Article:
One of my favourite things to do when travelling to new places is to try the local food. And by try, I mean eat everything around me for days on end. I wouldn’t say that I’m a “foodie” exactly, as I’m awful at describing food or wine, I simply know what I like and when I find it I like to eat a much of it as possible. Like cheese, for example!
Over the past few months I’ve signed up to quite a few tours and activities revolving around food such as a cooking course in Thailand and walking food tour of Vietnam and more recently I joined a Fab Food Trail of my home city, Cork. Taking this into consideration, it’s no wonder I was keen to sign up to a Paris food tour.
I chose Secret Food Tours for one main reason, it was due to take place in one of the most beautiful districts of the city of love; Montmartre. What I did not realise when booking was that Montmartre is actually famous for its food and markets, and has been that way for hundreds of years. In fact many Parisians actually travel here at the weekends to check out the markets and but their bread, cheese, meat and sweets from all the various shops and stalls.
While our Paris food tour mainly involved walking through the beautiful cobbled streets of Montmartre, learning how to pick a good cafe from a bad one, how to know where to buy the freshest bread or the best quality local cheese, and testing what wines help bring out the flavours of the dried meats or cheeses, we were also given a mini history lesson of Paris.
While doing a walking tour of a city can be a great way to get your bearings and see a nice overview of what the city has to offer, a Paris food tour is about a million times better as you really immerse yourself in the city, meet and chat to local shop owners and get to actually taste the fruits of their labour.
We learned all about the different cuts of meat, why some are more expensive than others, which cuts locals like the best and how to ensure you are getting a good piece of meat! From Saucissons to great pieces of Steak, these local butchers sure do know a thing or two about their trade!
The tour started with our guide pointing out which shops he forbade us from entering – chain stores where most of the products are mass-produced. Boo to corporate greed! Boo to yesterdays bread today! We were told how to identify an award-winning shop, what stickers to look for on the outside window.
We looked for cafes and small shops that concentrated on selling just one item, such as chocolate or macaroons, rather than every sweet thing under the sun. We learned all about apprenticeships and Master Chocolatiers and how to tell a great chocolate maker from a good one. And of course we got to taste plenty of chocolate too!
One of my favourite parts of the tour was getting a behind the scenes tour of one of the most famous Boulanger in Paris. The owner of this particular bread shop is so famous for his bread that he actually supplied baguettes to the President of France for an entire year. There is also always a long queue outside!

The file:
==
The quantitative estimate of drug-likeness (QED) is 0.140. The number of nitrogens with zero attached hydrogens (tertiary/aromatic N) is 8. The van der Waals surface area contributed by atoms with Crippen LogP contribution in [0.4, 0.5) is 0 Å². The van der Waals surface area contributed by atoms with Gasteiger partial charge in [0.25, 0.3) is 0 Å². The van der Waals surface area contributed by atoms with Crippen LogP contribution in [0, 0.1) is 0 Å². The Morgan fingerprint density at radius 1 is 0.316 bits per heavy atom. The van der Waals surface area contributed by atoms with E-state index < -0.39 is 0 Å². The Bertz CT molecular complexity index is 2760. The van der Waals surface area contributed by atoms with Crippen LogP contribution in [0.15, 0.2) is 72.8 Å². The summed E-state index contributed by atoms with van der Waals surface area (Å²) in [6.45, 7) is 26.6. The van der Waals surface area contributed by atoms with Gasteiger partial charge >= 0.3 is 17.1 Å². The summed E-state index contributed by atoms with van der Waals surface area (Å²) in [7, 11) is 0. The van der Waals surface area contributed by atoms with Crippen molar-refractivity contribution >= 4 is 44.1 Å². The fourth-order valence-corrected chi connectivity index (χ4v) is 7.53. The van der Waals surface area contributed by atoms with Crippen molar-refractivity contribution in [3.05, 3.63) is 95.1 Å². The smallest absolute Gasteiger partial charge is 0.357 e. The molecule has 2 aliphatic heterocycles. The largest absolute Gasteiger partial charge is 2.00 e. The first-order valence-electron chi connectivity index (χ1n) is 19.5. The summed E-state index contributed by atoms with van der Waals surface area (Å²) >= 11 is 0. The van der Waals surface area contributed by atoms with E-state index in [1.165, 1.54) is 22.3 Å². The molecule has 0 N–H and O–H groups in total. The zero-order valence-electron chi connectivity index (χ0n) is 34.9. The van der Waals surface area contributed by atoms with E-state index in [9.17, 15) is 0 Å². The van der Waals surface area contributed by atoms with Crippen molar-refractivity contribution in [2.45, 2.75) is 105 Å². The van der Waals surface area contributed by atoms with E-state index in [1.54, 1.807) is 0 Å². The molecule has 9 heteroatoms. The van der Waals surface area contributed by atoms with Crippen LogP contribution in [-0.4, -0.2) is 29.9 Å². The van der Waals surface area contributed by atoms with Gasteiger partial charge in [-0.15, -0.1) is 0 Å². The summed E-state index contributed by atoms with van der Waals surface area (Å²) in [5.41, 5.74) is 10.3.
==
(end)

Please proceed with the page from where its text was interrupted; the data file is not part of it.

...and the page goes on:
We were brought into the kitchen and shown exactly how he makes these award-winning baguettes and were pretty much blown away by how effort, but more so how much precision and care, goes into making each single baguette!
While we did get to taste a few things during the tour, our guide mainly gathered up a huge array of tasty treats which we then feasted on for over an hour at the end of the tour. I can’t count the amount of different meats and cheeses we tried, and I would not be surprised if we all drank about a bottle of wine each! Ian and myself said we probably would not be able to eat for a full day once the tour was over!
The guide always talked us through everything we ate, making sure we understood how it was made, why it green, where it comes from and why certain foods in France may not look the same as food with the same name in our own country.
Here’s the best thing about our Paris food tour: We have brought with us what we learned on our travels. Four days have passed since our magical afternoon in Montmartre and yet we are still talking about PJ and his excellent advice. When we got to Annecy, we could hear his words ringing in our ears and stayed clear of the super touristy restaurants and went down a side alley to have lunch in a very small cafe with a small menu. Guaranteed to be cooked in-house and it was cheap and delicious.
For breakfast we went to the local market and made our way around the stalls picking out the best pieces of meat, cheese, bread and juice and had a picnic brunch by the lake. I know PJ would have been so proud!
One thing to avoid?
Taste is obviously very personal but everything about the head cheese (even the name of goodness sake!) made me want to vomit. I hate to be so crude but honestly it’s best avoiding. The smell, the taste and ever the texture will send shivers down your spine.
Massive thanks to Paris Secret Food Tours for hosting Ian and myself on this wonderful tour – If you are travelling to Paris soon I can’t recommend it enough. Your taste buds will thank you.
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